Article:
First, that monetary valuations are not isolated phenomena, but part of broader commodification processes that involves symbolic, institutional, intellectual, discursive and technological changes that reshape the ways humans conceive and relate to nature.

Second, that there are bio-physical, political and ethical limitations to monetization, which in turn put obstacles to commodification (EE’s contribution), which in turn open up opportunities for opposing and re-regulating resources at stake (PE’s contribution). ‘Value pluralism’ is not only an ethical but also a political stance, which requires political action to oppose undesirable commodification and make sure that plural values and institutions exist and proliferate.

A Guiding Framework
My colleagues and I have constructed a framework for choosing when to engage in the monetary valuation of nature and when not to, blending insights from both PE and EE. Before deciding whether to accept a monetary value on a resource or ecosystem service, one should ask:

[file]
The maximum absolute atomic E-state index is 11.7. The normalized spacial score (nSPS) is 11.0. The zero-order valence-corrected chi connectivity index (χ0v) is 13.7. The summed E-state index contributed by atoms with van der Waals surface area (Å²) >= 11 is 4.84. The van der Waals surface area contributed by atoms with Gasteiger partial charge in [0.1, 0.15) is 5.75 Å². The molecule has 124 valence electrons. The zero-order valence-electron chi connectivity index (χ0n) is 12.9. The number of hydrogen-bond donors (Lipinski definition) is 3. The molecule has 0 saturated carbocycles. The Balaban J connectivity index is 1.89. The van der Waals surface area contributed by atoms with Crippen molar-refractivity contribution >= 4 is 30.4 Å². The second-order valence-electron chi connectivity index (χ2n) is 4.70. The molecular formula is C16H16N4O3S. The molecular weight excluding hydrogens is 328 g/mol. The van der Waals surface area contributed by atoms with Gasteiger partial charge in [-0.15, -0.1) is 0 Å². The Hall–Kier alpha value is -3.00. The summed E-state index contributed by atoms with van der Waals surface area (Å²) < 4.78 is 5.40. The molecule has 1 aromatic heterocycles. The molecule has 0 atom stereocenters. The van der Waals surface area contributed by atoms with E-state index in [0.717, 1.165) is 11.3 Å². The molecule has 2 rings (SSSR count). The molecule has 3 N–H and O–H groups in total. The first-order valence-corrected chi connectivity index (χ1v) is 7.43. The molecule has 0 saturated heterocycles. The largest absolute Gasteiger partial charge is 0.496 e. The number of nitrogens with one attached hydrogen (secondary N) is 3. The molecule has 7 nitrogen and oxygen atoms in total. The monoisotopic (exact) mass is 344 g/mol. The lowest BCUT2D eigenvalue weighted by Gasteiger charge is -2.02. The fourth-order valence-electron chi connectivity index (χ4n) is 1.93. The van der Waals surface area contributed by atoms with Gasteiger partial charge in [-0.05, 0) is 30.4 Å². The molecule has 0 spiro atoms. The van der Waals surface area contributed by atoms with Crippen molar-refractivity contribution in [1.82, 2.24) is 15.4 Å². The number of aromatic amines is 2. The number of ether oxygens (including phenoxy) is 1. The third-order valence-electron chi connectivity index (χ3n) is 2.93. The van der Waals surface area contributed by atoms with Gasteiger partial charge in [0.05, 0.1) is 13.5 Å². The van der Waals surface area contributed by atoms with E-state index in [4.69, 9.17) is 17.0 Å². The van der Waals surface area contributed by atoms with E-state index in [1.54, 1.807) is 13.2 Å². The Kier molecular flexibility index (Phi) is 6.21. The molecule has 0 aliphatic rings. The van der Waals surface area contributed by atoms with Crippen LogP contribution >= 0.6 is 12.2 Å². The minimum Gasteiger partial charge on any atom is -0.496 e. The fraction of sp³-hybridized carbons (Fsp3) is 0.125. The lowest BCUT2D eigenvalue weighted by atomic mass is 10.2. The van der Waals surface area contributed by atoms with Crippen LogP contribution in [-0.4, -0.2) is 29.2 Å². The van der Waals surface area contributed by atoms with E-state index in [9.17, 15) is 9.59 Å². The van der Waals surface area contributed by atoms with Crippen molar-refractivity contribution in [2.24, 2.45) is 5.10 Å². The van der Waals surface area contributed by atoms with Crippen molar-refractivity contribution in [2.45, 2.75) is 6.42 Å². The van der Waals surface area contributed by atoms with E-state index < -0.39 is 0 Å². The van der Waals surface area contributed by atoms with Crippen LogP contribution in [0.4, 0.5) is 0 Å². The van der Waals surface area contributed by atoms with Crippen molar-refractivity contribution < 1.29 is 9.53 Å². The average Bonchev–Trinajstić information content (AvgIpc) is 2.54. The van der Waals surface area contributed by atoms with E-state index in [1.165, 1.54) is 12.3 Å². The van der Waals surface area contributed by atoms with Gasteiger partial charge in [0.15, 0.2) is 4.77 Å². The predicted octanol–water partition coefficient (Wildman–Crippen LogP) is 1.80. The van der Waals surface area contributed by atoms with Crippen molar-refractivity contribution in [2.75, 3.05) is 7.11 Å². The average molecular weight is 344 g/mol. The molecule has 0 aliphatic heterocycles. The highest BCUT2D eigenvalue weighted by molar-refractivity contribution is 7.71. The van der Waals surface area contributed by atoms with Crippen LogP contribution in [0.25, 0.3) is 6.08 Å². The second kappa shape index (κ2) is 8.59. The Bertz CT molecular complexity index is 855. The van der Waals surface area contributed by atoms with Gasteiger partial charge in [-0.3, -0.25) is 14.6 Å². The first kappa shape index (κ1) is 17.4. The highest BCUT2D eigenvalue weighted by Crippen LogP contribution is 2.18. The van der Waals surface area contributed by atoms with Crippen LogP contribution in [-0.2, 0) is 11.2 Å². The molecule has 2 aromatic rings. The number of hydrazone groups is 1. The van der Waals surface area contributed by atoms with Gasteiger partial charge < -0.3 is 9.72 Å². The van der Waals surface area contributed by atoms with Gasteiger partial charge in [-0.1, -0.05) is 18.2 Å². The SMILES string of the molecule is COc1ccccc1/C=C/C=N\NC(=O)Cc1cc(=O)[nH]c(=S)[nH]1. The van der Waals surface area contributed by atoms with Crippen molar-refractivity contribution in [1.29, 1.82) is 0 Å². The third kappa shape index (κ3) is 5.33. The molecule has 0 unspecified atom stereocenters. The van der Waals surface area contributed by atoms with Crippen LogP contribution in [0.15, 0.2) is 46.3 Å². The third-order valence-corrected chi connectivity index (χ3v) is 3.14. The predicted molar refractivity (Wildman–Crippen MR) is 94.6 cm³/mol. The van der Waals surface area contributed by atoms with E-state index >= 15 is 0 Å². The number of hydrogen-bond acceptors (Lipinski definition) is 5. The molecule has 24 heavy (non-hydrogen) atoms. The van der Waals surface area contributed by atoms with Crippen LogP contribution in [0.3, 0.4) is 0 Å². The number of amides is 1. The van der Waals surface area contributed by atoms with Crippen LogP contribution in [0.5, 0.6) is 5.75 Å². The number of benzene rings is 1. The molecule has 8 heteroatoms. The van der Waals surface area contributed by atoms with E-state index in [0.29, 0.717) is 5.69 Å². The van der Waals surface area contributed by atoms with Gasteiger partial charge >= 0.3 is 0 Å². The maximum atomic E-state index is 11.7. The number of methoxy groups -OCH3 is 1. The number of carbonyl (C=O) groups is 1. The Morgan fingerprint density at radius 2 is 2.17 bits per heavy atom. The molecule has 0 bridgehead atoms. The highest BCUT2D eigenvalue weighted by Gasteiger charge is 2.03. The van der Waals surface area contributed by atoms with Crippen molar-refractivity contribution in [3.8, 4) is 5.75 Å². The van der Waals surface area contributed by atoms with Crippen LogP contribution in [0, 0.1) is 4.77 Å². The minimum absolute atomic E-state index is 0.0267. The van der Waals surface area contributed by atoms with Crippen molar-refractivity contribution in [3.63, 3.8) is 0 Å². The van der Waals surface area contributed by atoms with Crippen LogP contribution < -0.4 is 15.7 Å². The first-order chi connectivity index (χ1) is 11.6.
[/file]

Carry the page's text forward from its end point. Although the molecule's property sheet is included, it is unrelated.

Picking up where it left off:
1.    Will it improve the environmental conditions at stake?
2.    Will it reduce inequalities and redistribute power?
3.    Is it likely to suppress other languages of valuation and value-articulating institutions?
4.    Will it serve processes of ‘enclosure of the commons’?   

Criterion 4 requires some explanation, since it is derived from PE insights.  With respect to this question, an environmental economist could argue that there is nothing a priori wrong with enclosures and commodification if it serves to improve economic efficiency. The starting point here, however, is that continuous economic and metabolic growth is incompatible in the long-term with ecological sustainability. Since capitalist expansion is intrinsically related to growth, processes that further capital accumulation and expand capital to new realms will more than likely degrade environmental conditions in the long-term and on aggregate.